Open Social Security: Free, Open-Source Social Security Calculator - this suggests optimum SS benefit start dates for each of us.  As we have no reason to expect shorter than average lifespans, and noting the marginal tax rate implications of any extra income on Roth conversions, we treat the results as "start no earlier than ___."  Might just do FRA for the lower earner and age 70 for the higher earner.  Fixing the SS start dates removes two degrees of freedom.

@MDM, do you use the advanced options?  If so, what do you use for the discount rate and why?  Thank you.

MDM

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Re: Do you guys know of a good withdrawal strategy calculator?
« Reply #8 on: November 14, 2019, 10:56:29 PM »
Open Social Security: Free, Open-Source Social Security Calculator - this suggests optimum SS benefit start dates for each of us.  As we have no reason to expect shorter than average lifespans, and noting the marginal tax rate implications of any extra income on Roth conversions, we treat the results as "start no earlier than ___."  Might just do FRA for the lower earner and age 70 for the higher earner.  Fixing the SS start dates removes two degrees of freedom.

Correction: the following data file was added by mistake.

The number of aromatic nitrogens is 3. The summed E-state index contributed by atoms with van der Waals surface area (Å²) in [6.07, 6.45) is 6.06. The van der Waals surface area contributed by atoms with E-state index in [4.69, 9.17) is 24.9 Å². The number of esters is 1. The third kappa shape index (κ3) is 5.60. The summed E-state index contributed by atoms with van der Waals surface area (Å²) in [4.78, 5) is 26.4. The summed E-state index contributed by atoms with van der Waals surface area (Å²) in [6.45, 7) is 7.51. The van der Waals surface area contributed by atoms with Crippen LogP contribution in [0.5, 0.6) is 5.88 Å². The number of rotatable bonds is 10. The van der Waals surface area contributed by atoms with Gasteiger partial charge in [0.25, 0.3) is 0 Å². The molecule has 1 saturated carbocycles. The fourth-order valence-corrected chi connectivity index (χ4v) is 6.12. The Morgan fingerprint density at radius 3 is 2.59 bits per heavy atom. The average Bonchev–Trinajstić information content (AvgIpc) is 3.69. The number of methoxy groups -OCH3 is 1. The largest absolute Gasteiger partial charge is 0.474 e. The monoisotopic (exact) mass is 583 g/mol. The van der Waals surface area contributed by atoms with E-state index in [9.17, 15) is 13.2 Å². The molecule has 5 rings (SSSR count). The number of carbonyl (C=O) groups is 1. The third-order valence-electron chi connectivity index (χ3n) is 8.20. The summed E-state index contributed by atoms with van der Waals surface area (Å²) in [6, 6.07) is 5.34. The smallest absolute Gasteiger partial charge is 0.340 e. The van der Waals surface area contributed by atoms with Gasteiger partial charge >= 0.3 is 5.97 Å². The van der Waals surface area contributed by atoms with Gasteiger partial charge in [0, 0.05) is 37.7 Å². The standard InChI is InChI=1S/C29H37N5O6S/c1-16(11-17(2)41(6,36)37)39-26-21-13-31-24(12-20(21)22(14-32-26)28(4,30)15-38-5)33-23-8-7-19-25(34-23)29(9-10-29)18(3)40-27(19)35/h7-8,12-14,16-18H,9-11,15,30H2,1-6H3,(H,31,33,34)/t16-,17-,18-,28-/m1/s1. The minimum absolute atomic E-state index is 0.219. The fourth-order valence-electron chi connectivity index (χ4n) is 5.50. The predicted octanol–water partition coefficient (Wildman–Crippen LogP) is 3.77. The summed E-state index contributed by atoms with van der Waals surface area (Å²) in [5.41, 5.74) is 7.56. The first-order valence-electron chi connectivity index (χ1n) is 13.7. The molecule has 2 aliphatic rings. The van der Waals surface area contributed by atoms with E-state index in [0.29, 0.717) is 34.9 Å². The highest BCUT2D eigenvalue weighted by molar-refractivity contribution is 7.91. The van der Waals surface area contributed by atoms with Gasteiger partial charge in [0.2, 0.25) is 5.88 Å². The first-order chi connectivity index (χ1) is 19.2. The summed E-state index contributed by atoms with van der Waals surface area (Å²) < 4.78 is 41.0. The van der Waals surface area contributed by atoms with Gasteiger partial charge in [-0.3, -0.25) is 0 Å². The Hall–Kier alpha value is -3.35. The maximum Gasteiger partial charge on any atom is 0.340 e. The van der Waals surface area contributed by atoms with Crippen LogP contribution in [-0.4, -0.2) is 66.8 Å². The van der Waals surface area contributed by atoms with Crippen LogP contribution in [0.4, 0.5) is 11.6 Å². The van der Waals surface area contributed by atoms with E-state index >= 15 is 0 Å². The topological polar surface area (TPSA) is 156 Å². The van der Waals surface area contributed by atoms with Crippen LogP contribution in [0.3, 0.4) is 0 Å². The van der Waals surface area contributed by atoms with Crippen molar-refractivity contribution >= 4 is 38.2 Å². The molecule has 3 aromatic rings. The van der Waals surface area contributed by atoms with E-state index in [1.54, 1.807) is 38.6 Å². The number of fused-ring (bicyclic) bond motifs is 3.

@MDM, do you use the advanced options?  If so, what do you use for the discount rate and why?  Thank you.
Great question!

You may already be familiar with Claiming Social Security Early to Invest It: What Rate of Return (Discount Rate) Should We Assume? — Oblivious Investor, the calculator's author's viewpoint: a very low discount rate (~0.4% last I checked).

Using the default mortality tables, the NPV difference between what the calculator suggests for start dates vs. the simple "lower earner takes at FRA and files for spousal benefits at the same time the higher earner takes at age 70 strategy" is <1% for discount rates of 3% or less.  As the discount rates increased the primary change was the start date for the lower earner.  IIRC at 3% it suggested 69 years 11 months for the higher earner. ;)